THE VIRGIN AND THE COMET - PART I
By Guy W. Moore
Guy W. Moore is a native Oklahoman. He received his MA degree in History at the University of Oklahoma. He is a member of the National Capital Astronomers. He wrote this article especially for the Halley’s Comet Watch Newsletter.
Perhaps the most intriguing story
surviving from the visit of Comet Halley in 1910 concerns the Oklahoma virgin
who was nearly sacrificed to save the world when it came in contact with the
So far as I can learn British science
writer Nigel Calder deserves the credit (or blame) for dusting off this tale in
1981 in his book, The Comet is Coming (Calder may have gotten it from
Philippe Veron, who wrote of the tale in a book published two years before
his. ED.) George Will cited it in a Newsweek column, August 3, 1981,
warning that “Oklahomans should lock up their daughters.” Others picked up the item and they may be
pardoned because Calder said, in straightforward language, “In 20th
Century Oklahoma, at the apparition of Halley in 1910, the sheriffs arrived
just in time to prevent the sacrifice of a virgin by demented Americans calling
themselves Select Followers.”
But is the
The story first appeared on May 19, 1910
in at least two newspapers far from the alleged scene of the action, Aline,
Oklahoma. The Washington Post
ran it on the front page and it reads as follows:
Sacrifice of Girl Stopped
Fanatics About to Offer Up Girl To Foil Comet When Posse
Special to the Washington Post.
Aline, Okla. May 18 – Miss Jane Warfield, 16 years old, was
today rescued from a band of religious fanatics 25 miles southwest of this
place. She was about to be offered up
as a sacrifice to make a blood atonement that the sins of the world might be
The sheriff of Dewey county was told that
the “Select Followers” had given out that their leader, Henry Heinman, had
received a revelation that the world was to end following the contact of the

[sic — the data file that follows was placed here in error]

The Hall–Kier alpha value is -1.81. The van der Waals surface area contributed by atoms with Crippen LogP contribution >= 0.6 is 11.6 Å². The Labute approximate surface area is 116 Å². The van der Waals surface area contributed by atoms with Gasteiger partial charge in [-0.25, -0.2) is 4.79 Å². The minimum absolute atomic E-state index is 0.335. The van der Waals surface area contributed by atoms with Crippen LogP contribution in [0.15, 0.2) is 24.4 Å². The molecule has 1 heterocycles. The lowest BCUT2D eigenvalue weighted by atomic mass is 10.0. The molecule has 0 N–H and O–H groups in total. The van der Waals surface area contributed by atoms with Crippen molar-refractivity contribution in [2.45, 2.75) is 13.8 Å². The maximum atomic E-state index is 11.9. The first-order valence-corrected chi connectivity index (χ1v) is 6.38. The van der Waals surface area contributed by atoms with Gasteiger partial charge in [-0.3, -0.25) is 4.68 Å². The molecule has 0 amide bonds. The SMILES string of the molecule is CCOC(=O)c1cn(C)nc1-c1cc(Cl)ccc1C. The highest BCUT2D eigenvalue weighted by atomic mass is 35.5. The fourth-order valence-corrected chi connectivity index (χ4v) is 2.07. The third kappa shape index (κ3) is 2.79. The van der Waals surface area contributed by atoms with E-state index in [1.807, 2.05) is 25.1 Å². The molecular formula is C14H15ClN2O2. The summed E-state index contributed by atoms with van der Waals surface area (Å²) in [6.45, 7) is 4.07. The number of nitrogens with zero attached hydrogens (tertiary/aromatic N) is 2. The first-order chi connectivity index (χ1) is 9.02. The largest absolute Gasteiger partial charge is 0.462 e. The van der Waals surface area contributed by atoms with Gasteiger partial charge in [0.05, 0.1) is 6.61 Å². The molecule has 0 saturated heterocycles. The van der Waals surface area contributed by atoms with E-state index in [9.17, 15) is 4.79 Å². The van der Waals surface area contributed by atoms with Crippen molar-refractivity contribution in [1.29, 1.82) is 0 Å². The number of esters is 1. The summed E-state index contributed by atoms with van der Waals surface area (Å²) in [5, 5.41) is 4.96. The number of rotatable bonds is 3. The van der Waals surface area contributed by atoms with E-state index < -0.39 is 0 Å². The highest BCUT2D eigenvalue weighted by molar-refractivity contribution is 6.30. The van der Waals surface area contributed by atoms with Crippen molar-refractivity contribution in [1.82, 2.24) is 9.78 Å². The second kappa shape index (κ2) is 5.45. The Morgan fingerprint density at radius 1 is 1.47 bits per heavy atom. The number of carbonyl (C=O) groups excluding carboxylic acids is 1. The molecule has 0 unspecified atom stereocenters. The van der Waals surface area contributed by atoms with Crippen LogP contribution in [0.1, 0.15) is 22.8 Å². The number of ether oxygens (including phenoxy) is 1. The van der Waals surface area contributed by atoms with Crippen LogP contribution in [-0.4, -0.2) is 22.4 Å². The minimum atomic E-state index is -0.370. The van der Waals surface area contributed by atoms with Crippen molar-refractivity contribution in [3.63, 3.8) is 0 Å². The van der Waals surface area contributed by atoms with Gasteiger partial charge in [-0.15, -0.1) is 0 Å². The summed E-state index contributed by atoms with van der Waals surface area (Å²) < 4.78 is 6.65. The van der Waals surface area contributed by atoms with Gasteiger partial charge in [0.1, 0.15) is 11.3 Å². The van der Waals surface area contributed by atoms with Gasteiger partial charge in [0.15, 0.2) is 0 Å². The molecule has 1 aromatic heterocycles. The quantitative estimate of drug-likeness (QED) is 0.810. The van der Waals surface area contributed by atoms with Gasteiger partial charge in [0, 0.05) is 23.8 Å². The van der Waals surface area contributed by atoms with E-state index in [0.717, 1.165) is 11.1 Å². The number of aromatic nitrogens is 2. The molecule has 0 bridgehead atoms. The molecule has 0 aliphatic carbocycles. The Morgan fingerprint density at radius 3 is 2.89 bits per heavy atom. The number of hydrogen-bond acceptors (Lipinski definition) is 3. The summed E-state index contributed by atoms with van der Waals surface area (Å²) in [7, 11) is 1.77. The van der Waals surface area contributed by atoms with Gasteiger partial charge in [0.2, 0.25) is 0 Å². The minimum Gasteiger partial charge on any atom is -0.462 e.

tail of the comet, and that the only thing to avert the comet was a blood
sacrifice. To save the world the
sacrifice was planned, the lot falling to Jane Warfield.
Hughes, with a posse of 60 men, reached the dell in the Glass Mountains just as
the sacrifice was being prepared. The
Warfield girl was clad in white, wearing a wreath of roses. Her hands were bound, and Heinman was in
front of her with a long, keen hunting knife in his hand. About him were grouped about 40 of his followers.
A similar story appeared on page 2 of
the New York Daily Tribune of the same date but it credited Sheriff
Hughes with six deputies rather than a posse of 60. It also added that “the sect came to Dewey County two years
ago, led by Heinman, who is said to be from Leesburg, Ohio, and a graduate of
an Ohio University.”
the story appeared in the Oklahoma City Times one day later, May 20,
1910, and reads as follows:
Okla., May 19. Jane Warfield, a pretty nineteen-year-olddd
farmer girl, living near here was rescued after a hand-to-hand conflict between
members of the sheriff of Alfalfa county posse and Henry Heinman’s religious
fanatics Wednesday evening just as the girl was about to be offered as a blood
sacrifice for the atonement of the world’s sins in order that Halley’s comet
might not destroy the earth.
girl, nude and partially unconscious, was tied to a stake in the center of a
dancing group of the crazed followers of Heiman and within a few minutes was to
have been stabbed and bled to death.
Heinman’s chief prophet was ready to perform the deed.
was known in the community that the much-heralded approach of Halley’s comet
and the threatened danger attached to its appearance had affected the fanatics
and frequent meetings were being held.
All their secrets are closely guarded and it was not until the girl was
tied to the stake that the authorities became aware of the intended sacrifice.
was immediately formed and proceeding to the meeting ground of the fanatics the
girl was rescued and given medical attention.
Followers of Heinman attempted to fight the officers, but they were
overcome with little difficulty.
Heinman was arrested and placed in the county jail.
instigated the act by telling his companions that the comet meant the end of
the world and the sacrifice was necessary for their atonement.
inquiry to the Oklahoma Historical Society elicited additional information,
including still another version of the events that may or may not have happened
on Wednesday night, May 18, 1910. The
Cherokee Republican on May 27, 1910, ran the story but gives a clue as to
the source, in some introductory paragraphs by the editor, Walter
Ferguson. The Republican
headlined the story this way:
Special Sent from Aline Last Week
following weird dispatch was sent from Aline last week to the Oklahoma City
Times. It “listens” suspiciously
like Ed Marchant who is known to be hiding near the Big tree at that
place. It is supposed that the
chimerical and fanciful brain of the noted dopester was suffering from acute